Yeast Infection

Yeast infection causes, symptoms and treatment

Are annoying vaginal symptoms throwing off your game? We've got your back. Learn how to spot (and treat) a vaginal yeast infection.
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We get it. When you’ve got vaginal irritation and uncomfortable discharge, you don’t want to waste a minute in finding treatment. But is a yeast infection causing that itching, burning and odd type of discharge—or something else?

We’ve got everything you need to know about the causes, symptoms and vaginal yeast infection treatment options. Plus, info on how Dr. B can help you get an online yeast infection prescription treatment through our virtual health services.

What is a yeast infection?

A yeast infection is a common fungal infection that often affects the vagina. Also called candidiasis or candidal vaginitis, it can trigger symptoms like vaginal itching, irritation and a thick, white discharge.

According to CDC estimates, 75% of people with vaginas will experience at least one yeast infection throughout their lifetime. Up to 45% will experience two or more. They’re most common after puberty and before menopause—but anyone can experience a yeast infection.

Yeast infections can occur in other parts of the body. These include:

  • On the skin
  • In the mouth or on the tongue (called thrush)
  • In the esophagus or intestines
  • On the head or foreskin of the penis

What causes a yeast infection?

Yeast infections are caused by excessive growth of Candida—a common type of fungi found on the body. Research suggests that about 200 species of Candida exist. The only ones thought to cause infections are C. albicans, C. parapsilosis, C. glabrata, C. krusei. and C. tropicalis.

Most people have small amounts of Candida growing on their skin and inside parts of their body. These are mainly present in areas like the mouth, intestines or vagina. Candida doesn’t usually cause any symptoms. But when something disrupts the healthy balance of bacteria and yeast, it overgrows and causes a yeast infection.

Other Candida-related fungal infections include athlete's foot, jock itch, nail fungus and diaper rash. Invasive candidiasis is a more serious fungal infection that can become life-threatening if not managed properly.

Who is at high risk for a yeast infection?

Anyone can get a yeast infection, but some health-related risk factors can increase your risk. These include:

  • Pregnancy: Hormonal shifts in the body during pregnancy can increase risk.
  • Uncontrolled diabetes: High blood sugar levels can aid Candida yeast development.
  • Birth control, antibiotics or steroids: Medications that weaken the immune system or kill certain bacteria can allow fungi to reproduce unchecked.
  • Being immunocompromised: Immune disorders like HIV can reduce the body’s defenses against fungi and bacteria.

Certain lifestyle factors can also increase the risk of a yeast infection. These include:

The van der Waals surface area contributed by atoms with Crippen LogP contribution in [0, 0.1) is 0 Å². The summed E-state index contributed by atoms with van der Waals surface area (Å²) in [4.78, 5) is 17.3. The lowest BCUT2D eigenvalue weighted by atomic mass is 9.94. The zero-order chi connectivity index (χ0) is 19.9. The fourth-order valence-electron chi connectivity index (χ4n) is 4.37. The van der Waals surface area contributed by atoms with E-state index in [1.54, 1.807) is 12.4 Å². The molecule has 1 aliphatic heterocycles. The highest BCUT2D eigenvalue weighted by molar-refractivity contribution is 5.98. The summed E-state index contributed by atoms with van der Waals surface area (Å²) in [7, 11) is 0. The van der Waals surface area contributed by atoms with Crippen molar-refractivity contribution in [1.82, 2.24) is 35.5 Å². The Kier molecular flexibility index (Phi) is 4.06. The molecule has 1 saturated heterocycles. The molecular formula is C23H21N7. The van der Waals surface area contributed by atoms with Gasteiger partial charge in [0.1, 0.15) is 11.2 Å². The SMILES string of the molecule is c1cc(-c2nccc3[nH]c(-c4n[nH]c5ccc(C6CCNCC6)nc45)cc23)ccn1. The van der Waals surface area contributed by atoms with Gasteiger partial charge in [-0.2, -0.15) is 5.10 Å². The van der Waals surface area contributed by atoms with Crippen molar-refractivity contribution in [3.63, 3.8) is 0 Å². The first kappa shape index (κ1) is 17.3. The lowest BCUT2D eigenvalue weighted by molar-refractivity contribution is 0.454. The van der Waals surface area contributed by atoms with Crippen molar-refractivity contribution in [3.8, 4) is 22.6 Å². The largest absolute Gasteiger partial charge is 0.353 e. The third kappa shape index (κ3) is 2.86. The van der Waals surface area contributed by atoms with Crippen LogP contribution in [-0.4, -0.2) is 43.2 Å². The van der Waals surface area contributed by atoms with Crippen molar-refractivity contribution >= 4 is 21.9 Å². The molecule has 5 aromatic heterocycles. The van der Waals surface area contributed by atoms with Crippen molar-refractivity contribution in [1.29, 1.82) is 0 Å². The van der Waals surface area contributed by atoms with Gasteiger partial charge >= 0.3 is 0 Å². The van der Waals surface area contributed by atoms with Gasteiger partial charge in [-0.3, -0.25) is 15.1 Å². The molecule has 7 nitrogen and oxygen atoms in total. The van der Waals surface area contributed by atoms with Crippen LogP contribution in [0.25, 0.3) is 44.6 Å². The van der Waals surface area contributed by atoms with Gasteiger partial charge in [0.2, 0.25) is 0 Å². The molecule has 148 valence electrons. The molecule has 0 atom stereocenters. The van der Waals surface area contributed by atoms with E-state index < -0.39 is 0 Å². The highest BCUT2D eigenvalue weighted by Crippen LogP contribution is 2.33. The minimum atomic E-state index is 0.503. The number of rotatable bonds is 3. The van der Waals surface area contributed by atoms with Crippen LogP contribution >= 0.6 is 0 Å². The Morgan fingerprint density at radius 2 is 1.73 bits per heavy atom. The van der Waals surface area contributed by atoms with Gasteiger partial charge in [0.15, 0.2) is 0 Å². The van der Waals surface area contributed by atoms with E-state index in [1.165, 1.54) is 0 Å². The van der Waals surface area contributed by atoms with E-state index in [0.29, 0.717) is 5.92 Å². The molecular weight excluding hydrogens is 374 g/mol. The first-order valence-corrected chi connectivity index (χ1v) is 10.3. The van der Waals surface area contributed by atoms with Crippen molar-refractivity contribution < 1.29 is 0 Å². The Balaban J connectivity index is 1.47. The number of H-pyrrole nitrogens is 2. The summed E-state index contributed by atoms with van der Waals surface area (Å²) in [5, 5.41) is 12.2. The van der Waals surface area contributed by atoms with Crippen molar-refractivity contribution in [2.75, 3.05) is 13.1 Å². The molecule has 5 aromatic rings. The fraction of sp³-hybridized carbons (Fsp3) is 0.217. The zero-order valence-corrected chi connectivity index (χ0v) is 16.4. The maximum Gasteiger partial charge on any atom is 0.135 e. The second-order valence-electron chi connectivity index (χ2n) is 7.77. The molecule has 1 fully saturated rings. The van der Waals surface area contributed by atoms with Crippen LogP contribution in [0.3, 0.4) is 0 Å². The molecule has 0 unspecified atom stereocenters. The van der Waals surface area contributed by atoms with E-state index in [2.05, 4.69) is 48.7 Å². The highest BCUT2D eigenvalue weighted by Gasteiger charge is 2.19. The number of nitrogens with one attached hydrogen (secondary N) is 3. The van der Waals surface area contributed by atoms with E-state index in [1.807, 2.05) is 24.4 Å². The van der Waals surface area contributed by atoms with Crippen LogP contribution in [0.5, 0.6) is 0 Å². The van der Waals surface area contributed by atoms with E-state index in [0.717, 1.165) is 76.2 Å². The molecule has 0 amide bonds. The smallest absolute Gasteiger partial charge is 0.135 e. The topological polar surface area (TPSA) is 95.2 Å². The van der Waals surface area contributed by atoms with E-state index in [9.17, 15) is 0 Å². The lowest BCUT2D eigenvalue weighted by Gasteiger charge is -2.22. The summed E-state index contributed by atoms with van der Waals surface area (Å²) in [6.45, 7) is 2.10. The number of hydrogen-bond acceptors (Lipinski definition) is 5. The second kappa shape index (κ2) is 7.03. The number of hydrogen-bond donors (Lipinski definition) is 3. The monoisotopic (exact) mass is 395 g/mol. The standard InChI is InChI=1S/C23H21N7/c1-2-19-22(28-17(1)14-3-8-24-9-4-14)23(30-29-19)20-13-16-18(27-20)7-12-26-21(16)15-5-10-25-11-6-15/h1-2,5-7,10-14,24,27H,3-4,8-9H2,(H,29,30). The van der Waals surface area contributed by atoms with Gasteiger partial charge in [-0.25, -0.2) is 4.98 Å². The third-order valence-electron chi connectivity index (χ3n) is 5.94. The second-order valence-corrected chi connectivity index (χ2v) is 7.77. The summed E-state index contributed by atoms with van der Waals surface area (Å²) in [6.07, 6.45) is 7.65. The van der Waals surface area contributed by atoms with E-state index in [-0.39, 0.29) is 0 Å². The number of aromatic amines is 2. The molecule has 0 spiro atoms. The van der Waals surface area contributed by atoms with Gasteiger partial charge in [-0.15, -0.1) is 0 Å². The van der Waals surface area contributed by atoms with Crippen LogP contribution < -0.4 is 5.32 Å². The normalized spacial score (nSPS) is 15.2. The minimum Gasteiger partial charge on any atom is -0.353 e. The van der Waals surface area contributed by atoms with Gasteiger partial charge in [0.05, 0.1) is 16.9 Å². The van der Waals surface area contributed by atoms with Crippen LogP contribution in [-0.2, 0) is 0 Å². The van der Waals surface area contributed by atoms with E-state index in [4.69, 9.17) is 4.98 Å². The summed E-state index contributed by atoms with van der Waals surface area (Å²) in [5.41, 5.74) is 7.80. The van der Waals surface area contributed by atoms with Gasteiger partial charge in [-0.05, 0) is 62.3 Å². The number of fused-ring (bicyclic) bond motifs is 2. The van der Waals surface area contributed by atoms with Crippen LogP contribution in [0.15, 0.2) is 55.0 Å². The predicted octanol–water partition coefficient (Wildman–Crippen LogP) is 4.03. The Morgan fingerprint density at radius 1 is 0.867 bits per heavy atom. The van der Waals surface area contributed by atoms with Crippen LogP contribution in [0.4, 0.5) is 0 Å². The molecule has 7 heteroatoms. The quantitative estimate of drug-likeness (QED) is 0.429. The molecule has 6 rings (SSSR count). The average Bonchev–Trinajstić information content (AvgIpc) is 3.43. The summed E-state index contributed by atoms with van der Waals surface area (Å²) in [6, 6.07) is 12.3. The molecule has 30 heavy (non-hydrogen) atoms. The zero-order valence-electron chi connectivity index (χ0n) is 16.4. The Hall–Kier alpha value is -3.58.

• Using a vaginal deodorant or scented tampons
  • Not changing a wet bathing suit
  • Leaving on sweaty clothes

Are yeast infections contagious?

Yeast infections aren’t generally contagious. Candida can transfer to another person by touch. But that person is unlikely to develop a yeast infection unless they’re already susceptible to them. While not considered a sexually transmitted infection (STI), a yeast infection can spread through sexual activity.

What does a yeast infection look like?

Yeast infection symptoms can vary from person to person. But the most common symptoms include:

  • An itchy vagina (including an itchy vulva and itchy vaginal lips)
  • A burning sensation in the vaginal area
  • Redness or swelling of the vagina or vulva
  • A thick, white vaginal discharge (called leukorrhea)

Less common but serious symptoms include a vaginal rash, sores or blisters. If you experience these symptoms, seek medical attention. And if any symptoms don’t resolve in a few days, see a medical provider.

Is it a yeast infection or something else?

Vaginal yeast infections are common. But they share prevalent symptoms with other infections. So it can be frustratingly difficult to tell whether you’re experiencing a yeast infection—or something else.

Some conditions commonly confused with yeast infections include:

  • Sexually transmitted infections: STIs like chlamydia, trichomoniasis and gonorrhea can cause itching, general irritation of the vaginal area and vaginal discharge.
  • Bacterial vaginosis (BV): BV is caused by bacterial overgrowth. It also triggers vaginal discharge—but BV discharge includes a fishy vaginal odor. You can have BV and a yeast infection at the same time. Learn more here.
  • Urinary tract infection (UTI): To spot signs of a UTI vs. yeast infection, look for lower abdomen pressure, smelly urine, painful urination or a constant need to pee. These are signs of a UTI. (Dr. B can help you treat UTI, too!)
  • Allergies: Your vaginal area can be extremely sensitive to the products you use. Soap, detergent and hygiene products can all cause itching and pain.